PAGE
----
Professor Roth to talk about Pearl Harbor and effects of attack

Professor Roth to Talk about Pearl Harbor and Effects on American Law on Dec. 7 at Library

(Crystal A. Proxmire, 11/18/2011)

The Ferndale Public Library continues to set the pace for educational programs with their “Meet the Professor” series. In November Wayne State University Professor, and Ferndale resident, Kevin Deegan Krause led a discussion on political apathy.  And on Dec. 7, 2011, the 70th anniversary of the attack on Pearl Harbor which led to strong US involvement in World War II, Wayne State Professor Brad Roth will talk about how that attack left a wave of legal precedent in its wake that still affects the policies of our nation.

Roth holds a B.A. in Political Science from Swarthmore College (1984), a J.D. from Harvard Law School (1987), a Master of Laws (LL.M.) in International and Foreign Law from Columbia University (1992), and Ph.D. in Jurisprudence and Social Policy from the University of California at Berkeley (1996).  He has served as law clerk to the Chief Justice of the New Jersey Supreme Court (1987-88), and has practiced law (1988-91).  He is the author of two books and roughly thirty scholarly journal articles and book chapters on issues relating to international law, human rights, and state sovereignty.

As a Wayne State Professor jointly appointed in the Political Science Department and the Law School, Roth teaches courses at the undergraduate, graduate, and professional levels that address human rights, the rule of law, and national security.  Throughout the last decade, he’s given talks to both academic and community audiences about the human rights implications of the Global War on Terrorism and he enjoys sharing his knowledge with others.

“Citizens need to know how power is being wielded in their name.  They need be able to engage in informed debate about what costs can be inflicted, in the name of security, on human beings who have never been convicted of a crime, and who have never had the opportunity to challenge their detention before a real court,” Roth said. He plans on speaking about how policies from the 1940s were used after the September 11, 2001 attacks on the World Trade Center and Pentagon.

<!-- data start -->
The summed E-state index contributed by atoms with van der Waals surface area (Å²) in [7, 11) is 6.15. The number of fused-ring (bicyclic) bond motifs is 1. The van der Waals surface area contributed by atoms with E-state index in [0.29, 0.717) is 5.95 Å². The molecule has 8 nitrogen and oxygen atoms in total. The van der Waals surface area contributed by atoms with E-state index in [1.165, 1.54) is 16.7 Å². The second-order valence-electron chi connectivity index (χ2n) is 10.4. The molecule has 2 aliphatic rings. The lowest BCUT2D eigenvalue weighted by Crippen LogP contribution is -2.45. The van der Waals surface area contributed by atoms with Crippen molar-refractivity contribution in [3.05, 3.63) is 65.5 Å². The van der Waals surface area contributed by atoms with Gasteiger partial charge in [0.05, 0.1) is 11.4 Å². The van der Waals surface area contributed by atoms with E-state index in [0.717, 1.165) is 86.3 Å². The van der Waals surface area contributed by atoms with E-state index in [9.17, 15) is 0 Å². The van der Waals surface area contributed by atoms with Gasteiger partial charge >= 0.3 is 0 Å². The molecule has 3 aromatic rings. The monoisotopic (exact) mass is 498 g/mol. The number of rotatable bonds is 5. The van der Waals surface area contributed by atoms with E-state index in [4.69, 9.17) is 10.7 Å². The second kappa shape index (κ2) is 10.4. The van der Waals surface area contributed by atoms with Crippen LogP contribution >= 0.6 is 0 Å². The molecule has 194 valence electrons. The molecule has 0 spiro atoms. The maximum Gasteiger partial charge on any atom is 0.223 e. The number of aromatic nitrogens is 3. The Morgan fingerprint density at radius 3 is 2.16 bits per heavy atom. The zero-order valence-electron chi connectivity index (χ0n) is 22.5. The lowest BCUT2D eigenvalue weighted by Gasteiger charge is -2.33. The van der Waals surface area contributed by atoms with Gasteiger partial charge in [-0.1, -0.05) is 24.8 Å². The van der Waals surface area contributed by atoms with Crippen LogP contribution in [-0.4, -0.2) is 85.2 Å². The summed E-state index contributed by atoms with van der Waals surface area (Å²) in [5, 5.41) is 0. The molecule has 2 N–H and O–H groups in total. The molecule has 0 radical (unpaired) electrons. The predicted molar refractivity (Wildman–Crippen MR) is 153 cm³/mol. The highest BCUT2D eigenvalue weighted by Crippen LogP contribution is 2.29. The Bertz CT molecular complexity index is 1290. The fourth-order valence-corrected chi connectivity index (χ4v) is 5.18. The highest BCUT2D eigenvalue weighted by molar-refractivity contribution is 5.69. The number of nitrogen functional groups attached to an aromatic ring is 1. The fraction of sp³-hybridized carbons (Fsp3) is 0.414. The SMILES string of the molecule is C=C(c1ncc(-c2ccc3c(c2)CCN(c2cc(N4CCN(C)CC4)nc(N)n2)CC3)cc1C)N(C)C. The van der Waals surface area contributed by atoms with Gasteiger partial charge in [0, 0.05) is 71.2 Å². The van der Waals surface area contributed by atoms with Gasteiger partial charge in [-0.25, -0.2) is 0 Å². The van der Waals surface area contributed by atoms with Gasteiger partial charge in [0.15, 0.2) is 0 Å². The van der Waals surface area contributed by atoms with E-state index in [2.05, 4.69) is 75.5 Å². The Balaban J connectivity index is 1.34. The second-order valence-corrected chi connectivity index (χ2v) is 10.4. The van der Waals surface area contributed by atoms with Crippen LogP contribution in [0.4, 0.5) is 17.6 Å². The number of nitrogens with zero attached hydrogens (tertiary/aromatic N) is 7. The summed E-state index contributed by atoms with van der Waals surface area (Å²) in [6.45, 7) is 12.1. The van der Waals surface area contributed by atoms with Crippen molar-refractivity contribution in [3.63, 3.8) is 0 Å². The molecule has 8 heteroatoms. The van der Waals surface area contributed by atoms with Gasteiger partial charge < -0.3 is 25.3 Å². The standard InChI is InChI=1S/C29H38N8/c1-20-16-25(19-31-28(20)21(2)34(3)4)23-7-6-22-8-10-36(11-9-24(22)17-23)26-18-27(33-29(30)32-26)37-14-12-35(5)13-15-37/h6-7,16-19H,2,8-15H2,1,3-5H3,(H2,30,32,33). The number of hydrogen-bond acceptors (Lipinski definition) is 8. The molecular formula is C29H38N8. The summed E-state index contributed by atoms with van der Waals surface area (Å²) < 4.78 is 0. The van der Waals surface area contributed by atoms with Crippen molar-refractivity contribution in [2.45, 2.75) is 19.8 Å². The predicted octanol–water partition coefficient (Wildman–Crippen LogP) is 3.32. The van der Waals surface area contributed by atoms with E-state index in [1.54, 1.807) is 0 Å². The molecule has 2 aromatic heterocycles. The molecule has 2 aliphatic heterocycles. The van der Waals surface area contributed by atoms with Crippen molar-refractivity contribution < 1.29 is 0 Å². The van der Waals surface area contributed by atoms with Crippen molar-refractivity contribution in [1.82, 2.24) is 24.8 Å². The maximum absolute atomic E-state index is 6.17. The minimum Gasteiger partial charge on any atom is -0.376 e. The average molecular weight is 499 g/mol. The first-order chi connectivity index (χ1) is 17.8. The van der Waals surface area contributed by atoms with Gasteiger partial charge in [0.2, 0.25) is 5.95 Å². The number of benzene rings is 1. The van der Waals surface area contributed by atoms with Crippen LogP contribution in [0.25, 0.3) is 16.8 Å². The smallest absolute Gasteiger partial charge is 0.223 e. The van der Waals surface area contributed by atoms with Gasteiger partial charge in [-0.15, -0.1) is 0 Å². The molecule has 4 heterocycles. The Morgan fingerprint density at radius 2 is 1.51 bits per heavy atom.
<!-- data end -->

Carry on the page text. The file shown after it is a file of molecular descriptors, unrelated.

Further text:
“Emergencies characteristically present constitutional orders with grave challenges.  The events of  September 11, 2001 and December 7, 1941, though very different, both triggered regrettable governmental responses, and the government has invoked some of the precedents from the World War II era in support of measures taken in response to the 9/11 attacks.

‘The similarities and differences will be the main theme.  Some of the current problem is that supporters of anti-terrorism measures trade on seeming similarities, when the differences are crucial.  For example, we frequently hear the recent “targeted killing” of Anwar al-Awlaki likened to the 1943 shoot-down of the plane carrying the architect of the Pearl Harbor attack, Japanese Admiral Isoroku Yamamoto.  Two Supreme Court judgments from the World War II era, Ex Parte Quirin and Johnson v. Eisentrager, furnish legal rationalizations for current practices regarding so-called ‘unlawful enemy combatants,’ but these cases are of questionable relevance.  Another, long-repudiated Supreme Court decision from the post-Pearl Harbor era, Korematsu v. United States, validating the internment of American citizens of Japanese descent, is a general reminder of the fragility of constitutional rights and the rule of law in times of perceived emergency.”

Roth, born in 1962, was not around during World War II, but his father was.  His father served in the Army Air Corps in the Pacific during the war. “As a child, I was obsessed with the Pacific War.  I can still name, off the top of my head, the six Japanese aircraft carriers that attacked Pearl Harbor, the number of planes that they carried, key Japanese naval officers, and other many details of the Pacific campaign.”

With the Library’s Meet the Professor Series you can listen to Roth talk about Pearl Harbor and its Lasting Effects and get involved in the discussion.  The talk will be on Wednesday, December 07, 2011 from 7-9 pm at the Ferndale Public Library (222 E. 9 Mile).  Find out more about Library Programs at  To read more Ferndale 115 News stories about Library events go to

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